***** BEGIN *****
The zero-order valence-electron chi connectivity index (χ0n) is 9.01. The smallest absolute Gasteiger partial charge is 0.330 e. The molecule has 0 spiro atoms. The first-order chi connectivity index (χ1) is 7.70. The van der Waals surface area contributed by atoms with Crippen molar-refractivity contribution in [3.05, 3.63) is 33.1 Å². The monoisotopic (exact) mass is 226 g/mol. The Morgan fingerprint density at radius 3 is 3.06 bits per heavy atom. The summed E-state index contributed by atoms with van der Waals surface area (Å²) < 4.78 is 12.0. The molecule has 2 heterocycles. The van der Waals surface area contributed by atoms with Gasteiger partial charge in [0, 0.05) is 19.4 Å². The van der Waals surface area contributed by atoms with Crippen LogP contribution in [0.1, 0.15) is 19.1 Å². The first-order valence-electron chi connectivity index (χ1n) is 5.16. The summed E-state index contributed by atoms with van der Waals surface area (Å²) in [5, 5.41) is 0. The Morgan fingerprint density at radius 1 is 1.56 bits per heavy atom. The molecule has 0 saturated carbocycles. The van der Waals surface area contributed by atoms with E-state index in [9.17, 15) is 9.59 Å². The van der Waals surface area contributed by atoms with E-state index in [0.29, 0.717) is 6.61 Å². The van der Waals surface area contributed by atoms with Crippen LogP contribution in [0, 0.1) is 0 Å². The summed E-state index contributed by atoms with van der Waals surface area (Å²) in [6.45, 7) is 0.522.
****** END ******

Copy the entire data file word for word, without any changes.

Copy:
The zero-order valence-electron chi connectivity index (χ0n) is 9.01. The smallest absolute Gasteiger partial charge is 0.330 e. The molecule has 0 spiro atoms. The first-order chi connectivity index (χ1) is 7.70. The van der Waals surface area contributed by atoms with Crippen molar-refractivity contribution in [3.05, 3.63) is 33.1 Å². The monoisotopic (exact) mass is 226 g/mol. The Morgan fingerprint density at radius 3 is 3.06 bits per heavy atom. The summed E-state index contributed by atoms with van der Waals surface area (Å²) < 4.78 is 12.0. The molecule has 2 heterocycles. The van der Waals surface area contributed by atoms with Gasteiger partial charge in [0, 0.05) is 19.4 Å². The van der Waals surface area contributed by atoms with Crippen LogP contribution in [0.1, 0.15) is 19.1 Å². The first-order valence-electron chi connectivity index (χ1n) is 5.16. The summed E-state index contributed by atoms with van der Waals surface area (Å²) in [5, 5.41) is 0. The Morgan fingerprint density at radius 1 is 1.56 bits per heavy atom. The molecule has 0 saturated carbocycles. The van der Waals surface area contributed by atoms with E-state index in [9.17, 15) is 9.59 Å². The van der Waals surface area contributed by atoms with E-state index in [0.29, 0.717) is 6.61 Å². The van der Waals surface area contributed by atoms with Crippen LogP contribution in [0, 0.1) is 0 Å². The summed E-state index contributed by atoms with van der Waals surface area (Å²) in [6.45, 7) is 0.522.